By Ayodeji Olugbuyi and Thao Nguyen

In her 2nd year of mechanical engineering, Joanne Cai is a member of the Systems team and currently working on testing plans, organizing procurement of different parts, and just learning from everyone around her. She joined AlbertaSat one year ago, when she first started university.

Like all new members, she started out on the Admin team, and planned to join a technical team soon after. However, she enjoyed educational outreach and other administrative tasks, so she stayed on the Admin team for ten months.

She also found joining a technical team daunting—during team wide meetings she sometimes had no idea what was going on. She hadn’t been exposed to many engineering related skills until she was much older, and felt “behind” everyone else. Luckily, she quickly realized that AlbertaSat isn’t about being the most knowledgeable, but being the most willing to learn something outside of your comfort zone or degree. While progress and personal improvement in the club seem to move slowly, her first-year self never would have imagined she could learn so much in just one year.

The idea that there is a group of students working on a real satellite and launching it to space is still insane to Joanne, and it wouldn’t be possible without the different experiences of students in the group. There are members of all ages and backgrounds, from all engineering disciplines, and faculties, that each have a pivotal role in Ex-Alta 2. While Joanne is in mechanical engineering, she’s been able to work with students in electrical engineering, education, design, and much more. These individuals helped her learn skills outside her degree and apply them to becoming a better engineer.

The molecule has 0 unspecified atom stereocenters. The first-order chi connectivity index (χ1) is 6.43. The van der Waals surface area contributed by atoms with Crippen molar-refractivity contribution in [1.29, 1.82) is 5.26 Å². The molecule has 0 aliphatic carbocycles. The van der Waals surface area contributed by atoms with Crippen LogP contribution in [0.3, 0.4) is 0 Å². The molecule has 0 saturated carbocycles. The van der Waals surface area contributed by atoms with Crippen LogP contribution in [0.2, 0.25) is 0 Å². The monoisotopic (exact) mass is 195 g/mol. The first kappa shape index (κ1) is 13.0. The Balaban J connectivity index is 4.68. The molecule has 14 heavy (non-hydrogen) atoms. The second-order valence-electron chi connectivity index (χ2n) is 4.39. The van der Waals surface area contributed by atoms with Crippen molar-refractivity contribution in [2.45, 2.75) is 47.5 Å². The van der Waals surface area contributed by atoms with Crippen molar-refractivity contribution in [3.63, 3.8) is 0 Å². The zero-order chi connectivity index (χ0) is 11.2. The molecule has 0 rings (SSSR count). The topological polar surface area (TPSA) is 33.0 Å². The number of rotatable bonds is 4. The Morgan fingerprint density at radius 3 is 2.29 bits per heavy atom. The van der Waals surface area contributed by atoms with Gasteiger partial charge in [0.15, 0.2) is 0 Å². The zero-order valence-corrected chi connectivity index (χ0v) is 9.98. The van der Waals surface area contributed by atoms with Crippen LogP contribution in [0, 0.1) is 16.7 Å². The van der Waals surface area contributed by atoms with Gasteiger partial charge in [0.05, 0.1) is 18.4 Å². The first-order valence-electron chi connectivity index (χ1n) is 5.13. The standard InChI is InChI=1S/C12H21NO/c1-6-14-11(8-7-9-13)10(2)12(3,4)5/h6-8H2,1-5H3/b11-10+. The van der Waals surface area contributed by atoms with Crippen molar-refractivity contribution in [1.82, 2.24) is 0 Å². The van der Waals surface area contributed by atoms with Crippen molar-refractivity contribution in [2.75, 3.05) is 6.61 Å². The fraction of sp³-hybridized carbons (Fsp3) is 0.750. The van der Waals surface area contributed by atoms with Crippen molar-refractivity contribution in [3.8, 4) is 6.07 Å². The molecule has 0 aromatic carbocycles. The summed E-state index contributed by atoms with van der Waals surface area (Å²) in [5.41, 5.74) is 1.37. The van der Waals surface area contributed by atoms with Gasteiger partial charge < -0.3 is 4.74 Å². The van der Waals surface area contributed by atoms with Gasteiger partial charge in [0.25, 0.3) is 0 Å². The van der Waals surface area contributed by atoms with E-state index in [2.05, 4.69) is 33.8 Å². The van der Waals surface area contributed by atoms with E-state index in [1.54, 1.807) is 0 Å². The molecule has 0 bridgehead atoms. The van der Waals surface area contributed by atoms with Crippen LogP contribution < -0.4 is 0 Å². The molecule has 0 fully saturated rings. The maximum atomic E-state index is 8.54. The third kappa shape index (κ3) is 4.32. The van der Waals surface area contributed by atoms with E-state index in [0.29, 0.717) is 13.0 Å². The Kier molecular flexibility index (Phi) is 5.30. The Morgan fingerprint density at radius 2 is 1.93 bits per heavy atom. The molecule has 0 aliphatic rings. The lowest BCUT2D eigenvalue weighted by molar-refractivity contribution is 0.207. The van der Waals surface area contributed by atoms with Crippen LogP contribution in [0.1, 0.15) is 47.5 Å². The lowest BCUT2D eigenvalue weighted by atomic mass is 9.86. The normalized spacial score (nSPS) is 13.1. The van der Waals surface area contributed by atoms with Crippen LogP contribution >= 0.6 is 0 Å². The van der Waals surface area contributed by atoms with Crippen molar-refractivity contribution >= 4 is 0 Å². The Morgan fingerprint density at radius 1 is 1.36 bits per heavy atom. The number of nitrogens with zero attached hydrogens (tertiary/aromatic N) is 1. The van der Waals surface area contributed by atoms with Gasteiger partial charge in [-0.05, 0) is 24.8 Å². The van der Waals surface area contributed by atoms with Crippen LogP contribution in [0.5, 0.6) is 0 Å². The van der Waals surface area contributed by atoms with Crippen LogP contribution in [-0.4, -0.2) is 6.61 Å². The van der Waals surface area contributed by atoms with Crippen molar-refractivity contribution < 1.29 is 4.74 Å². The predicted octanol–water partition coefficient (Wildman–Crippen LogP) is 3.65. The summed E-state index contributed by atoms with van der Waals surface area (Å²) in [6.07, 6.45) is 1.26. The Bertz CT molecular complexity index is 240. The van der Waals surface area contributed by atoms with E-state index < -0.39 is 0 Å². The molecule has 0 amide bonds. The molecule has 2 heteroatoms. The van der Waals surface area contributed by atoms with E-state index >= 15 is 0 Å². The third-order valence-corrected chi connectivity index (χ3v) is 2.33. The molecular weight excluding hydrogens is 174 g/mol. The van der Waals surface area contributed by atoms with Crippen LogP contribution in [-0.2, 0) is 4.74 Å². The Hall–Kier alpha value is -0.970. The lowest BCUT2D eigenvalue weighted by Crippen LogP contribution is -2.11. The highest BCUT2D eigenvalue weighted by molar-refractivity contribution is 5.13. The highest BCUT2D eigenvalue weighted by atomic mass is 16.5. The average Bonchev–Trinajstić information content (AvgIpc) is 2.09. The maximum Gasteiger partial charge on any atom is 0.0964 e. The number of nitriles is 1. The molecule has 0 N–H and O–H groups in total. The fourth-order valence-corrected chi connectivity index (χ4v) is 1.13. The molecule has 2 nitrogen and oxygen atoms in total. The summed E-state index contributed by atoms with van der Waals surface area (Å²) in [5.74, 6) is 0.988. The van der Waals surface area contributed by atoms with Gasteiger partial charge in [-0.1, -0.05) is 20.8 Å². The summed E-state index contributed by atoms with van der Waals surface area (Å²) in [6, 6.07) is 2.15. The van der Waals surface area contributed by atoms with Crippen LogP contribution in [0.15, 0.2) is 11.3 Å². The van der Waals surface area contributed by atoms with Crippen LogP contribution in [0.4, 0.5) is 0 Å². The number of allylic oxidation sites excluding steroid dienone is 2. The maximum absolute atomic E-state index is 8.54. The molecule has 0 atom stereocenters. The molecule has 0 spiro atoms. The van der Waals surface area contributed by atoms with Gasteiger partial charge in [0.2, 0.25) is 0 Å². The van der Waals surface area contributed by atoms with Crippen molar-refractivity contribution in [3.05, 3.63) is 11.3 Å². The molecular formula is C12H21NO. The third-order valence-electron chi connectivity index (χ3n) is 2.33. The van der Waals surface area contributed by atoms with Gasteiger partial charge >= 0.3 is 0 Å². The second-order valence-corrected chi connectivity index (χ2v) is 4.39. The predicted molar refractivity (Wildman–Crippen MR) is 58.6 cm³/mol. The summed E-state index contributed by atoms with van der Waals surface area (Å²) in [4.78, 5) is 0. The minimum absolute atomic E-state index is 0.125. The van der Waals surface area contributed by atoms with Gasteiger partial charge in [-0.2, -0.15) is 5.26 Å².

Another thing she found valuable in AlbertaSat is that the organization of the group is similar to working in the engineering industry. On the systems team, their main goal is to make components integrate smoothly with one another, and to facilitate communication between different subsystems. As a member of the Systems team, Joanne has been able to learn a bit of everything: from coding to soldering to details like design requirements, it’s taught her to be an independent learner and volunteer for every opportunity that arises. For instance, she did her first year online so she was unaware of all the training sessions the Elko Engineering Garage offers (to all students, not just those in engineering). Now that she’s able to go to in-person lectures and AlbertaSat meetings, she’s extremely appreciative of the endless opportunities that universities allow their students.

She also shared that one turning point in her experience with AlbertaSat was when she was on the Admin team and volunteered to do a presentation on SolidWorks for high school students. She had very little experience with SolidWorks at the time, and worried she wouldn’t be able to teach students the basics. However, seeing how quickly high school students picked up on it pushed her to overcome the mindset that learning new technical skills was just out of her reach.

Outside of AlbertaSat, Joanne also loves ballet and painting. She works part-time at a local pet store, which has taught her a lot about connecting with people who have different life experiences.


When asked how she could deal with the workload from school and so many different activities, she said that the most important step is to get started, and not fixate on the idea of finishing a task perfectly. Joanne’s time at AlbertaSat has taught her that the best way to learn something is simply to do it.